Something’s fishy …

Greetings fellow Carnivores.

First, I want to apologize for being absent from my Blog this past week and a half. I was away on vacation skiing (yes it was wonderful, thank you!) I didn’t mention this tidbit because, THAT would effectively announce to the internet masses that my house was going to be sitting here empty while I was away. Call me paranoid but, I KNOW there are lots of bad guys out there, willing to take full advantage of ‘found’ information like that. It STILL amazes me when I see people posting ON FACEBOOK, specific dates they will be away on Vacation and in so doing, letting everyone know their home is an empty, wide open invitation for thieves but, I digress.

Anyway folks, today I want to talk about a ‘Hot Button’ topic that’s front and centre. The raging debate over Wild vs. Farmed Salmon.

I personally LOVE Salmon whether it’s poached, baked, BBQ’d, fried, smoked or even canned but, in the past few years it has become more and more difficult to ignore the growing mountain of information supporting the Wild choice over the farmed one.

I NEVER wanted to use this platform for spouting political views or issues BUT, I believe if given the choice, we ALL want to support a method that is ‘SUSTAINABLE’ vs one that adversely affects the overall health of the food we eat and the industry it comes from. Hopefully you’ll find the following helpful.

In order to understand the industry a little better, you need to first know there are TWO types of “Farmed” Salmon: Open Pen, and Closed Pen. Open pen refers to floating pens usually found in protected Bays or close to coastlines and, Closed pens are huge tanks, usually found on dry land although they can be situated in the water but are sealed from the outside elements meaning: they do NOT contribute to the growth of parasites like Sea Lice nor do they allow fish waste and antibiotics to be washed into the surrounding ‘wild’ environment.

Consider this: Farmed Salmon, has the ‘potential’ to escape their pens and in doing so, pressure is put on Wild Salmon stocks competing for food. Also, because of the Open pens proximity to rivers and streams, parasitic outbreaks such as Sea Lice or Infectious Salmon Anemia can be catastrophic to wild Salmon fingerlings returning to the sea after spawning.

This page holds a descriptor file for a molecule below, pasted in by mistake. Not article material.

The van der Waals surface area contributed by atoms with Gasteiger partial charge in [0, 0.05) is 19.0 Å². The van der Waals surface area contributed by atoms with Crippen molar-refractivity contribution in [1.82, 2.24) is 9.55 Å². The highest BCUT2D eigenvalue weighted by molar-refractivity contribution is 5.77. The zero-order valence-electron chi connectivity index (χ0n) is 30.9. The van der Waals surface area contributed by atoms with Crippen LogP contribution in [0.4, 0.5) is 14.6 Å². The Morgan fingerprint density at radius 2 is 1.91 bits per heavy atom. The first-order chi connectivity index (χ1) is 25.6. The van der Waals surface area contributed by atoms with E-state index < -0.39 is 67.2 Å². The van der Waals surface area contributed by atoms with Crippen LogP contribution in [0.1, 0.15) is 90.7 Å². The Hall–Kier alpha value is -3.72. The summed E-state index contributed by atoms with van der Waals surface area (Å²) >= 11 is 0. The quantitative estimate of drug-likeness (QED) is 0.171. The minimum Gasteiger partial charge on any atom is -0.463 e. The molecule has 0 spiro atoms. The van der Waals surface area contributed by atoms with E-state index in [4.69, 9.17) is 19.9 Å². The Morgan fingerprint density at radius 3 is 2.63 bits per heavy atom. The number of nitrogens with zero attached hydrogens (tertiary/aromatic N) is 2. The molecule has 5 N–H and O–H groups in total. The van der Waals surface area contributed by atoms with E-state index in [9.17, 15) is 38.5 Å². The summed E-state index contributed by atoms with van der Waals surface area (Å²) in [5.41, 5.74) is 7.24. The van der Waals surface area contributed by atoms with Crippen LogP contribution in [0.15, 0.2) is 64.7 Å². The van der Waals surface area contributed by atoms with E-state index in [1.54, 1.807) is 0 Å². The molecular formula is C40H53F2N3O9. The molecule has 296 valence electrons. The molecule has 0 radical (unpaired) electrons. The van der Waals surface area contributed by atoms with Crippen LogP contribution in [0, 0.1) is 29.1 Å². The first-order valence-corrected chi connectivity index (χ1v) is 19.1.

Farmed Salmon has a lower concentration of Omega 3 Fatty Acid (the good stuff) than it’s Wild counterpart and, because of it’s relatively ‘sedentary’ life style, farmed fish have been found to be higher in fat and lower in protein than their Wild brethren.

Closed pen farming on the other hand is SUSTAINABLE and healthier for both the fish and the people who consume them. The fish waste can be collected and used as farm fertilizer, there is no danger to Wild stocks from infectious contamination, the Wild stock would be free to forage for food without competition from tens of thousands of escapees, the Pens could be located close to processing facilities, further benefiting the communities surrounding them and let’s not forget about the job creation too.

As of this writing, Closed Pen farming is still NOT the preferred method simply because of the cost involved in converting but, there is a ground swell and all of us can help.

I know I’ve already spouted off too long here but, I believe it’s an important choice we all can help make. If you really want to make a difference, contact your local politicians and make your case for CLOSED PEN Salmon farming over the current Open pen method.

Until then my fellow Carnivores, you’ll find me eating the Wild stuff.

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